The author of many, many books for kids (all ages) Donna Jo Napoli is currently a research fellow at the Long Room Hub, TCD, and gave a presentation on Monday, June 18th, on writing for young adults and in particular her novel The Wager, based on a Sicilian fairytale and set in the twelfth century. There was a lot covered, but some of the useful points for writerly types here:
- She is a big advocate of making stories out of stories. She likes taking stories that are ‘brief’ (maybe only a page or two) and have ‘lots of odd things’ in them – like fairytales or myths – and then figuring out a way of making those events historically and psychologically plausible, while still respecting the story points of the original text.
- She does a huge amount of research before she starts writing her first draft, immersing herself in the time/place/world she wants to write about. In her research notes, she pays particular attention to anything she encountered when researching that fascinated her – anything weird or unusual or engaging, something that provoked an emotional response – and tries to fit that into her first draft.
- She writes her first drafts in a ‘white heat’, very very quickly, over summer or winter break (in her day job she’s a professor of linguistics). Second drafts get written along with the rest of life, after feedback from her (now-grown) kids, and take much longer, and usually are much longer. Her third draft gets written after she’s got feedback from kids or teens at schools, and this is the point that it goes to editors and editorial revisions start.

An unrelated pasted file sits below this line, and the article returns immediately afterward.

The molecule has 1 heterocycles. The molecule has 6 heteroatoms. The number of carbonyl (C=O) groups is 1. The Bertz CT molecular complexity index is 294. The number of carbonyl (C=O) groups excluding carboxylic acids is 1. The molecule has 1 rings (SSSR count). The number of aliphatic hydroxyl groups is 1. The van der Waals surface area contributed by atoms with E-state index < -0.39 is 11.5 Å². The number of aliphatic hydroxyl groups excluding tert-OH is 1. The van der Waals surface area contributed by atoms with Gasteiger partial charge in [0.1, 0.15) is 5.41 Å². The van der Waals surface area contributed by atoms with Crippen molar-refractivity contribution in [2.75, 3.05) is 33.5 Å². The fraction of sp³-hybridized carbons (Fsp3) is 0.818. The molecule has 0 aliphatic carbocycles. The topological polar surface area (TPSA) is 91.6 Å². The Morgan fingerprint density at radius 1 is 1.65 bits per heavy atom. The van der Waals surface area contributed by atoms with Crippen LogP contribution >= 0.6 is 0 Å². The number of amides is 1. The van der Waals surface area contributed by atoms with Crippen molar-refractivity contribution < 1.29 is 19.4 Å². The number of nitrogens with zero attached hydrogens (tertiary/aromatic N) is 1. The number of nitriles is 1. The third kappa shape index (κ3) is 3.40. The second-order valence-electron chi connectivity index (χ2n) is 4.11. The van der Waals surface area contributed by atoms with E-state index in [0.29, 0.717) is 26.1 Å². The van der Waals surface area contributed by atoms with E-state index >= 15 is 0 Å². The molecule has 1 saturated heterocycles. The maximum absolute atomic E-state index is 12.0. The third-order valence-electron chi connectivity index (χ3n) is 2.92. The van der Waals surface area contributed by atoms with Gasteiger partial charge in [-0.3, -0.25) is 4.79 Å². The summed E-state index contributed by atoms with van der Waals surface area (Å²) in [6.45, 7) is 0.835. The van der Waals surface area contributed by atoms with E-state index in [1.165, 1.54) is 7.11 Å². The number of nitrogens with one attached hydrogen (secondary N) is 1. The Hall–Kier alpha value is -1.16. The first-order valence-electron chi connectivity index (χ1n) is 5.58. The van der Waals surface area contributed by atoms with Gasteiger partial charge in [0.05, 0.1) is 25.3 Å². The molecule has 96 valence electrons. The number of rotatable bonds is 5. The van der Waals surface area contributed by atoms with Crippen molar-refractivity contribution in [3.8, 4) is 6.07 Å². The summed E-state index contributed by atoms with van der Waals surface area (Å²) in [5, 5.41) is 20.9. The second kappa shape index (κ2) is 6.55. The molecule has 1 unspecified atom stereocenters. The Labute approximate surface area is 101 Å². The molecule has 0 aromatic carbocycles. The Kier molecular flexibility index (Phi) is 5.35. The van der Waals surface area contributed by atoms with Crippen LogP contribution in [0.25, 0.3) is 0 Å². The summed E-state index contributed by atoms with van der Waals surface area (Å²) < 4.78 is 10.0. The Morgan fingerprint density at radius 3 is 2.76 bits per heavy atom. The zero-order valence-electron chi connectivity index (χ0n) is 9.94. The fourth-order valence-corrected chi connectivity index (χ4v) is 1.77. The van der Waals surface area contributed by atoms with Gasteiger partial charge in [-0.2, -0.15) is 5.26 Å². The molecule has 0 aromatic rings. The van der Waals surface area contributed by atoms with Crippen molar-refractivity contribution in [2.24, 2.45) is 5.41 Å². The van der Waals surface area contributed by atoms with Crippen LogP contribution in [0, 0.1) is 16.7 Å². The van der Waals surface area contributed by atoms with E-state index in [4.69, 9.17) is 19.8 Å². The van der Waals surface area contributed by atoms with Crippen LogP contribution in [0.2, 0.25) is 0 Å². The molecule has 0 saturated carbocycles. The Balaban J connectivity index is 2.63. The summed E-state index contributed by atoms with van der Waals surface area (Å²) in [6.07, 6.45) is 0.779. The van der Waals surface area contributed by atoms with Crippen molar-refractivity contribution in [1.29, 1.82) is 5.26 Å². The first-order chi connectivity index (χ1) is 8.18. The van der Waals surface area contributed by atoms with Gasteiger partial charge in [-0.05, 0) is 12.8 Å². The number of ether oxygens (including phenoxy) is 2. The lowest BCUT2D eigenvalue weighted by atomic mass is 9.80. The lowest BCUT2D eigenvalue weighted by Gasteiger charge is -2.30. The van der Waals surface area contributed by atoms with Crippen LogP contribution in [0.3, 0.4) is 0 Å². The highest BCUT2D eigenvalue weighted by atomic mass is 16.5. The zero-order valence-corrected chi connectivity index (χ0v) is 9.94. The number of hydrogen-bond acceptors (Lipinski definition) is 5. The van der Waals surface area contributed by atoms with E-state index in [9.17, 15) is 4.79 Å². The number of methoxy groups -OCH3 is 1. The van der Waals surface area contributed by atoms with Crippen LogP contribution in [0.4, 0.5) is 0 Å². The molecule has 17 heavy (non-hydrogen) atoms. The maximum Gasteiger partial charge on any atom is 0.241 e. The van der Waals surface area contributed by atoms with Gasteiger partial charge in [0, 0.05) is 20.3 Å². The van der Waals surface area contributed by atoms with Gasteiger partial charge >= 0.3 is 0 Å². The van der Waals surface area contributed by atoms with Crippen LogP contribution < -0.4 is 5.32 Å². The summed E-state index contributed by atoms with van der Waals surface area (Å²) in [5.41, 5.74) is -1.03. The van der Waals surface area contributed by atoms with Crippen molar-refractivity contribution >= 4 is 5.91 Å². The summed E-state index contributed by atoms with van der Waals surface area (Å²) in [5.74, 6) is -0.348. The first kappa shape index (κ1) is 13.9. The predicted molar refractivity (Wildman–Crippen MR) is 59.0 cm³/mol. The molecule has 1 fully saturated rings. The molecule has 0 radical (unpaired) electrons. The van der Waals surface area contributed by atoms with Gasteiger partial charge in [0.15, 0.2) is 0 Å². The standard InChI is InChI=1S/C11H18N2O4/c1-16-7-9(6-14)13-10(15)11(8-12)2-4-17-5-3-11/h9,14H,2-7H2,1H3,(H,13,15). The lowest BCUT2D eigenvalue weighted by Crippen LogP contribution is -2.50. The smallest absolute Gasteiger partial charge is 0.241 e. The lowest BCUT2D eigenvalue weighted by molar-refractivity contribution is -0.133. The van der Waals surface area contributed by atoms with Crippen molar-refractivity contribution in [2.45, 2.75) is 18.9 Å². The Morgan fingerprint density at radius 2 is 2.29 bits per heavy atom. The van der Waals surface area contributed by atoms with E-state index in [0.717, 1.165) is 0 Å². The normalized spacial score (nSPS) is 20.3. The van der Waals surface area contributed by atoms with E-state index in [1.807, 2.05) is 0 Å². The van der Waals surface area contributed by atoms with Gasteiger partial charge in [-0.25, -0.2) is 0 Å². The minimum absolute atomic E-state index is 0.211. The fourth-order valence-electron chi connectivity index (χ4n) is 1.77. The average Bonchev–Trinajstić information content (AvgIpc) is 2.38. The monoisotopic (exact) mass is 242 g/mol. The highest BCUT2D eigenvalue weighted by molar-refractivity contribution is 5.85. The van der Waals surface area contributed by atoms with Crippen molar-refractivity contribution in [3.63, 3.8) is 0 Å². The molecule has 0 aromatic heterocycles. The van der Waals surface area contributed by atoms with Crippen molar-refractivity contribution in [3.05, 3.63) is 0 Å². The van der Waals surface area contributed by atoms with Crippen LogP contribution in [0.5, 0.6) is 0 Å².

- She believes in being kind to yourself when you write and rewarding yourself for reaching certain targets – end of the page, end of a chapter, end of a draft.
- The most drafts of a novel she’s ever done is thirteen. For picture books she’s done many more – she finds picture books harder. [Almost everyone who writes both novels and picture books says this. It really is worth keeping in mind - so many people think they're easy. Madness!]
- She notes that for plots, it’s not so much about making something brand-new as it is about making the plot matter to the reader. Sometimes this can be achieved by changing the setting or the time – other times it might just be about taking the source story really seriously and seeing what happens, making the reader care.
- For accuracy in historical fiction – despite the research, you’ll always be wrong. The question isn’t ‘are you right?’ but ‘does this ring true?’